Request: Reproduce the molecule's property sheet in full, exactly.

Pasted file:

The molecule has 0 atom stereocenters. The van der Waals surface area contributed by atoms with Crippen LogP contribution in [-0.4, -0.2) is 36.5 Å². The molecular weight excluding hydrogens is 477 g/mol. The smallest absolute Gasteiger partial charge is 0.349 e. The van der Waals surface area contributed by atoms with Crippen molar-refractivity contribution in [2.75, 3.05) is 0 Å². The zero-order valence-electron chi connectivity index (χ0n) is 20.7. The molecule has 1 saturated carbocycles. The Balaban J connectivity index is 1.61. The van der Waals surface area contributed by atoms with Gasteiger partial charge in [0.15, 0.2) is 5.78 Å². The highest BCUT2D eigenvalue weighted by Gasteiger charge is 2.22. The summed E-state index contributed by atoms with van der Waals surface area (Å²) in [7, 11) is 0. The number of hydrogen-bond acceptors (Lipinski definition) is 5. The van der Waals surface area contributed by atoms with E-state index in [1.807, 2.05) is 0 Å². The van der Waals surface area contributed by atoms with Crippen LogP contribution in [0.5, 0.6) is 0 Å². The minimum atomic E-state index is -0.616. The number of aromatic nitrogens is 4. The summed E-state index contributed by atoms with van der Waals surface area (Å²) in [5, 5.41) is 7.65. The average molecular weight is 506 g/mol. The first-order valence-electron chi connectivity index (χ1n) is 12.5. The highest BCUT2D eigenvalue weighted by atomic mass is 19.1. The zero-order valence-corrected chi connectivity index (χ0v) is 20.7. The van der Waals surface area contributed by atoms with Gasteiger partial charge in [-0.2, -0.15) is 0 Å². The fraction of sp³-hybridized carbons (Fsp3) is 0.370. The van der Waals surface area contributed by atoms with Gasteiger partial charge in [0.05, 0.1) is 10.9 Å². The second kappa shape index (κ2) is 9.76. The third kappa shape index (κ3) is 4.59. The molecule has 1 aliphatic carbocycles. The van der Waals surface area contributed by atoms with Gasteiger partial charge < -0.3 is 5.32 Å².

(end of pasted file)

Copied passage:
The molecule has 0 atom stereocenters. The van der Waals surface area contributed by atoms with Crippen LogP contribution in [-0.4, -0.2) is 36.5 Å². The molecular weight excluding hydrogens is 477 g/mol. The smallest absolute Gasteiger partial charge is 0.349 e. The van der Waals surface area contributed by atoms with Crippen molar-refractivity contribution in [2.75, 3.05) is 0 Å². The zero-order valence-electron chi connectivity index (χ0n) is 20.7. The molecule has 1 saturated carbocycles. The Balaban J connectivity index is 1.61. The van der Waals surface area contributed by atoms with Gasteiger partial charge in [0.15, 0.2) is 5.78 Å². The highest BCUT2D eigenvalue weighted by Gasteiger charge is 2.22. The summed E-state index contributed by atoms with van der Waals surface area (Å²) in [7, 11) is 0. The number of hydrogen-bond acceptors (Lipinski definition) is 5. The van der Waals surface area contributed by atoms with E-state index in [1.807, 2.05) is 0 Å². The van der Waals surface area contributed by atoms with Crippen LogP contribution in [0.5, 0.6) is 0 Å². The minimum atomic E-state index is -0.616. The number of aromatic nitrogens is 4. The summed E-state index contributed by atoms with van der Waals surface area (Å²) in [5, 5.41) is 7.65. The average molecular weight is 506 g/mol. The first-order valence-electron chi connectivity index (χ1n) is 12.5. The highest BCUT2D eigenvalue weighted by atomic mass is 19.1. The zero-order valence-corrected chi connectivity index (χ0v) is 20.7. The van der Waals surface area contributed by atoms with Gasteiger partial charge in [-0.2, -0.15) is 0 Å². The fraction of sp³-hybridized carbons (Fsp3) is 0.370. The van der Waals surface area contributed by atoms with Gasteiger partial charge in [0.05, 0.1) is 10.9 Å². The second kappa shape index (κ2) is 9.76. The third kappa shape index (κ3) is 4.59. The molecule has 1 aliphatic carbocycles. The van der Waals surface area contributed by atoms with Gasteiger partial charge < -0.3 is 5.32 Å².